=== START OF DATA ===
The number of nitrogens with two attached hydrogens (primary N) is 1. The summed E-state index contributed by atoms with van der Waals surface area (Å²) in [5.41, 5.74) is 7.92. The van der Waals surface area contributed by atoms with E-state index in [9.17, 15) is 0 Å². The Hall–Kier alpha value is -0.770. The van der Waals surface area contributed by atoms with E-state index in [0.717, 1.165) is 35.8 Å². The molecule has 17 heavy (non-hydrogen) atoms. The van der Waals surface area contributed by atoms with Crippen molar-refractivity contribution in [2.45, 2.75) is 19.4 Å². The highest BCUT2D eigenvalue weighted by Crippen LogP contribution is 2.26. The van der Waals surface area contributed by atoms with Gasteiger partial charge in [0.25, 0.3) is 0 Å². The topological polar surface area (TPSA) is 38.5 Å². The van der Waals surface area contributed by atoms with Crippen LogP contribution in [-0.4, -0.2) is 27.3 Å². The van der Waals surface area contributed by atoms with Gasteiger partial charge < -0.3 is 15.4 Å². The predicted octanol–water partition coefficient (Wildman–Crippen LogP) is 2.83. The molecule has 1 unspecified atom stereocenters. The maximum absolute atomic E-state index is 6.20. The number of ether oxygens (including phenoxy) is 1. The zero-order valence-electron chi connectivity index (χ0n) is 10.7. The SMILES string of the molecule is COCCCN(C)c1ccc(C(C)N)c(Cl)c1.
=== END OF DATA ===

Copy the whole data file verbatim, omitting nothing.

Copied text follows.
The number of nitrogens with two attached hydrogens (primary N) is 1. The summed E-state index contributed by atoms with van der Waals surface area (Å²) in [5.41, 5.74) is 7.92. The van der Waals surface area contributed by atoms with E-state index in [9.17, 15) is 0 Å². The Hall–Kier alpha value is -0.770. The van der Waals surface area contributed by atoms with E-state index in [0.717, 1.165) is 35.8 Å². The molecule has 17 heavy (non-hydrogen) atoms. The van der Waals surface area contributed by atoms with Crippen molar-refractivity contribution in [2.45, 2.75) is 19.4 Å². The highest BCUT2D eigenvalue weighted by Crippen LogP contribution is 2.26. The van der Waals surface area contributed by atoms with Gasteiger partial charge in [0.25, 0.3) is 0 Å². The topological polar surface area (TPSA) is 38.5 Å². The van der Waals surface area contributed by atoms with Crippen LogP contribution in [-0.4, -0.2) is 27.3 Å². The van der Waals surface area contributed by atoms with Gasteiger partial charge < -0.3 is 15.4 Å². The predicted octanol–water partition coefficient (Wildman–Crippen LogP) is 2.83. The molecule has 1 unspecified atom stereocenters. The maximum absolute atomic E-state index is 6.20. The number of ether oxygens (including phenoxy) is 1. The zero-order valence-electron chi connectivity index (χ0n) is 10.7. The SMILES string of the molecule is COCCCN(C)c1ccc(C(C)N)c(Cl)c1.